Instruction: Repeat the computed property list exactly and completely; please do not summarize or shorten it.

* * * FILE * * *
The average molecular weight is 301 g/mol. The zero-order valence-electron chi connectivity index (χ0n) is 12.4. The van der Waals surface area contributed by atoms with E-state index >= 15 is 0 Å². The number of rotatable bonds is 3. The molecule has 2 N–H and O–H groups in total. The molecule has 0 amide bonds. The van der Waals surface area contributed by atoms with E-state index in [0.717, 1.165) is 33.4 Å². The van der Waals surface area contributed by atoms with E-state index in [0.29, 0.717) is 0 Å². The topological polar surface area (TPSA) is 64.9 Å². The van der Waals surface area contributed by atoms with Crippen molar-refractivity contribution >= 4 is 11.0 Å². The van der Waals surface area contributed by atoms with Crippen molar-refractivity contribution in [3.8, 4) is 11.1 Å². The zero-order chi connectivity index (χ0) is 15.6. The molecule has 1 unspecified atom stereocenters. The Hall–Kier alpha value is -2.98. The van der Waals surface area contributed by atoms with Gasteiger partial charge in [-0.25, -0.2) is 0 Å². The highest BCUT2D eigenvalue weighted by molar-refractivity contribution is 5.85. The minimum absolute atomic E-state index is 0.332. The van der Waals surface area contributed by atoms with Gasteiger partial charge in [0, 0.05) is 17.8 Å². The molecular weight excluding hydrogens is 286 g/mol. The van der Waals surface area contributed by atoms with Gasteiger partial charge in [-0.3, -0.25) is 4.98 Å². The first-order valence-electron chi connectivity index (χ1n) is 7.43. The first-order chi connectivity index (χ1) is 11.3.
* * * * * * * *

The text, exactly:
The average molecular weight is 301 g/mol. The zero-order valence-electron chi connectivity index (χ0n) is 12.4. The van der Waals surface area contributed by atoms with E-state index >= 15 is 0 Å². The number of rotatable bonds is 3. The molecule has 2 N–H and O–H groups in total. The molecule has 0 amide bonds. The van der Waals surface area contributed by atoms with E-state index in [0.717, 1.165) is 33.4 Å². The van der Waals surface area contributed by atoms with E-state index in [0.29, 0.717) is 0 Å². The topological polar surface area (TPSA) is 64.9 Å². The van der Waals surface area contributed by atoms with Crippen molar-refractivity contribution >= 4 is 11.0 Å². The van der Waals surface area contributed by atoms with Crippen molar-refractivity contribution in [3.8, 4) is 11.1 Å². The zero-order chi connectivity index (χ0) is 15.6. The molecule has 1 unspecified atom stereocenters. The Hall–Kier alpha value is -2.98. The van der Waals surface area contributed by atoms with Gasteiger partial charge in [-0.25, -0.2) is 0 Å². The highest BCUT2D eigenvalue weighted by molar-refractivity contribution is 5.85. The minimum absolute atomic E-state index is 0.332. The van der Waals surface area contributed by atoms with Gasteiger partial charge in [0, 0.05) is 17.8 Å². The molecular weight excluding hydrogens is 286 g/mol. The van der Waals surface area contributed by atoms with Gasteiger partial charge in [-0.3, -0.25) is 4.98 Å². The first-order valence-electron chi connectivity index (χ1n) is 7.43. The first-order chi connectivity index (χ1) is 11.3.